As bad as these sound, it's possible that doomscrolling our way through the breathless coverage of dangerous new technologies is distracting us from what is already happening in right front of us: Existing technologies are already pushing humans quickly down the path to extinction (along with many plants and animals). Pretending that dangers to the survival of the human species come ONLY from the future is a perilous diversion.

In fact, the combination of climate change; the increasingly toxic pollution of the soil, water and air; depletion of arable soil, water, energy and critical metals; galloping development of wild and farm lands; and second order effects such as habitat and biodiversity loss, acidification of the oceans and dramatic loss of Greenland's ice that may lead to a breakdown in the Gulf Stream ocean current that keeps much of Europe temperate—all this has gathered so much momentum that, frankly, we don't need any help from the future to kill ourselves as a species. (Oh, I almost forgot; we could obliterate ourselves with a nuclear winter without any new nuclear technology or warheads needed.)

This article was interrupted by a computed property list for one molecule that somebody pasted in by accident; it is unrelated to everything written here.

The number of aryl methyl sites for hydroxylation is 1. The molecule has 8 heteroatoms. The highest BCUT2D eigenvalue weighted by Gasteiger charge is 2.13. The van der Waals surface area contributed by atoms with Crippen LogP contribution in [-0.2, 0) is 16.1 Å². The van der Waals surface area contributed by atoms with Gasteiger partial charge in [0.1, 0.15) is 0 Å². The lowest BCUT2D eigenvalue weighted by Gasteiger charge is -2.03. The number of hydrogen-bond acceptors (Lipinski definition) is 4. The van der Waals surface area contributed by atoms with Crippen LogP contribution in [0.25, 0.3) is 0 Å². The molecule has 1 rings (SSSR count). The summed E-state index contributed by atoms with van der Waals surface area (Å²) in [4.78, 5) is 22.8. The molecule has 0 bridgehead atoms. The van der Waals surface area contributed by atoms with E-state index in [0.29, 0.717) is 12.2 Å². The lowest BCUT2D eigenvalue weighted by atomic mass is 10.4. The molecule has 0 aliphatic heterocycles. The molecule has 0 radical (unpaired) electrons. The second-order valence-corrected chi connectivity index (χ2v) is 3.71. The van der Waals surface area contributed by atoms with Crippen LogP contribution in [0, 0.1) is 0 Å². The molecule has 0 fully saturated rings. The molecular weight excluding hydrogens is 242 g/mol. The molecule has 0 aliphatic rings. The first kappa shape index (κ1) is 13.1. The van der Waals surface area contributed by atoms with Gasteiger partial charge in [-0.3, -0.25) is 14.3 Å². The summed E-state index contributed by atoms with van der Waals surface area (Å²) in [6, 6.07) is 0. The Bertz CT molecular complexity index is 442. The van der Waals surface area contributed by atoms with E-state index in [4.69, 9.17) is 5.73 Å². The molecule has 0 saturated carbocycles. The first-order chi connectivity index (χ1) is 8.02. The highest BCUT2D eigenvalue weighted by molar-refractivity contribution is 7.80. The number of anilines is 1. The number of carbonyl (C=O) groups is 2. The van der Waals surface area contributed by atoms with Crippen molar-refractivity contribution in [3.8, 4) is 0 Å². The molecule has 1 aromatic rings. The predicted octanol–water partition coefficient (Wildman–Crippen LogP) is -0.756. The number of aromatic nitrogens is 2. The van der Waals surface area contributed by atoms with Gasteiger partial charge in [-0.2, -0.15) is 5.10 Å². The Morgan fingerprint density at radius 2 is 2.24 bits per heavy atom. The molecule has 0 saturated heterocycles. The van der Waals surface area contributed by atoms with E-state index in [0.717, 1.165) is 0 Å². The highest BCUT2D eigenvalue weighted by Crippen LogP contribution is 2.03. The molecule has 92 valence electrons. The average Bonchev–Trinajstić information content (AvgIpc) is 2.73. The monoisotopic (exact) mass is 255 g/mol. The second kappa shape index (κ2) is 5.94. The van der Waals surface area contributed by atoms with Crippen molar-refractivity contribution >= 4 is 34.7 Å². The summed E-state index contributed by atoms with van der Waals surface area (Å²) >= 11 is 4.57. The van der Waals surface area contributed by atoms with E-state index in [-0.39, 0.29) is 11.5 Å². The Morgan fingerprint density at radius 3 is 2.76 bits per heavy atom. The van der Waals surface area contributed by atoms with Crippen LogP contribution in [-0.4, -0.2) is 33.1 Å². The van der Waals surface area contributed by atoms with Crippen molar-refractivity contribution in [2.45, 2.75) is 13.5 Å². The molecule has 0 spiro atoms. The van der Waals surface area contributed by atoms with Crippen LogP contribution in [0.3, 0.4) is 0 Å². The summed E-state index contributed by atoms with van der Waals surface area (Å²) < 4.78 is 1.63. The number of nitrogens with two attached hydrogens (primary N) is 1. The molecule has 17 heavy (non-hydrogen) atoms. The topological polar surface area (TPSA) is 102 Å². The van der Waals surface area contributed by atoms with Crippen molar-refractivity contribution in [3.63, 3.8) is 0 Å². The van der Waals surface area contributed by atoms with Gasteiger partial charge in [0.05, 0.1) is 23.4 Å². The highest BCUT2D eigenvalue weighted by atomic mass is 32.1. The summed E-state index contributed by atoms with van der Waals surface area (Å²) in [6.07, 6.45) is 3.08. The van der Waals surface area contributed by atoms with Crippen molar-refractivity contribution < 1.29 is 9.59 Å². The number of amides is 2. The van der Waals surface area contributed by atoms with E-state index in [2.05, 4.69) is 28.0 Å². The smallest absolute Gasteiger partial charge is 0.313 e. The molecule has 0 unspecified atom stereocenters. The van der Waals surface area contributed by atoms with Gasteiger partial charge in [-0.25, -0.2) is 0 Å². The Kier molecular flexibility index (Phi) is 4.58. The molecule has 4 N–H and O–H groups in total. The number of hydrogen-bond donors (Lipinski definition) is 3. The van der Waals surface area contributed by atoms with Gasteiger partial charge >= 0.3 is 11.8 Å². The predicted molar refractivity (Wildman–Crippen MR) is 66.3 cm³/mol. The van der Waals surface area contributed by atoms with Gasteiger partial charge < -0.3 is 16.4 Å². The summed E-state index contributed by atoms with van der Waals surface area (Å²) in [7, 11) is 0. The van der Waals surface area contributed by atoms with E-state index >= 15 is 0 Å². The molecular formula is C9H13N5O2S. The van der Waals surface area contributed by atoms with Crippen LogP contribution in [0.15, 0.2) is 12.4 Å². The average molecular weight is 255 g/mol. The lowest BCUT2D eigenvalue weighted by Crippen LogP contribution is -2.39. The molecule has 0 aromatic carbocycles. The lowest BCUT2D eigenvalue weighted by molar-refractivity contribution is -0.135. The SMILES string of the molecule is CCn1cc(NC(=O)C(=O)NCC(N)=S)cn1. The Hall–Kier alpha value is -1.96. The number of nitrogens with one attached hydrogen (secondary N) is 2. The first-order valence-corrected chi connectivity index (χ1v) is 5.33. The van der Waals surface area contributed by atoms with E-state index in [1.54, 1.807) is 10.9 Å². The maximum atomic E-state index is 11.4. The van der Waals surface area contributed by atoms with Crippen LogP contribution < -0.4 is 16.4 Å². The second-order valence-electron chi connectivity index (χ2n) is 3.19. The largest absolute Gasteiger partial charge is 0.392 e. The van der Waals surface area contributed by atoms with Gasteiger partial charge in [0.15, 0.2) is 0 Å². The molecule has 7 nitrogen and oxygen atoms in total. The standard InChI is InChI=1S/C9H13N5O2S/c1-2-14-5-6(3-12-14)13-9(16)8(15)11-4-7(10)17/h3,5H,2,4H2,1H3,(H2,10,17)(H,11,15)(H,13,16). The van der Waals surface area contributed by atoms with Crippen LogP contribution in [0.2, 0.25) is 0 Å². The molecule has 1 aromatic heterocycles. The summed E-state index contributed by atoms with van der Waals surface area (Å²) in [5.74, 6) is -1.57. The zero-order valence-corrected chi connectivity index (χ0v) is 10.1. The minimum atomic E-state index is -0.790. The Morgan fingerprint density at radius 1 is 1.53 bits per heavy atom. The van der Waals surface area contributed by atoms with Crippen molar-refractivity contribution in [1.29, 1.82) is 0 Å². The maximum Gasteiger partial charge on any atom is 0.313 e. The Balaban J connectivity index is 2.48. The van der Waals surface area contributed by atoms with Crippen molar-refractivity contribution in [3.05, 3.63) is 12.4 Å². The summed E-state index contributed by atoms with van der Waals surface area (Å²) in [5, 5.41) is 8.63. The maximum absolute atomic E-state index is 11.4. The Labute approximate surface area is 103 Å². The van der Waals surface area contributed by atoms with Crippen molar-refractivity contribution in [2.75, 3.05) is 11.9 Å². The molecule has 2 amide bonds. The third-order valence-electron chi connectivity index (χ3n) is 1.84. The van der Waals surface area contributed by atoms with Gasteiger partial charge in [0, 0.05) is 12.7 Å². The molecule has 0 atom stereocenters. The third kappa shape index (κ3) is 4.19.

Sunday, April 16, 2023

Another offering from our tech overlords: A climate change solution without sacrifice

My expectations are never disappointed when I read the news each day and find out that the solutions to the problems created by our modern technology are to be found in more technology. We do not need to restructure our society, reduce our consumption, moderate our desires or change our habits. Technology will solve our problems without us having to make any substantial change in our way of life.

The breathless coverage of a university-based startup company that will draw carbon dioxide out of the ocean—thereby making room for more carbon dioxide from the air to be absorbed—may convince you that we can all sit back and let our tech overlords solve climate change. But if you read to the very bottom of the article, you will find out that there is one important sticking point. It's an energy-intensive process and the energy must come from somewhere.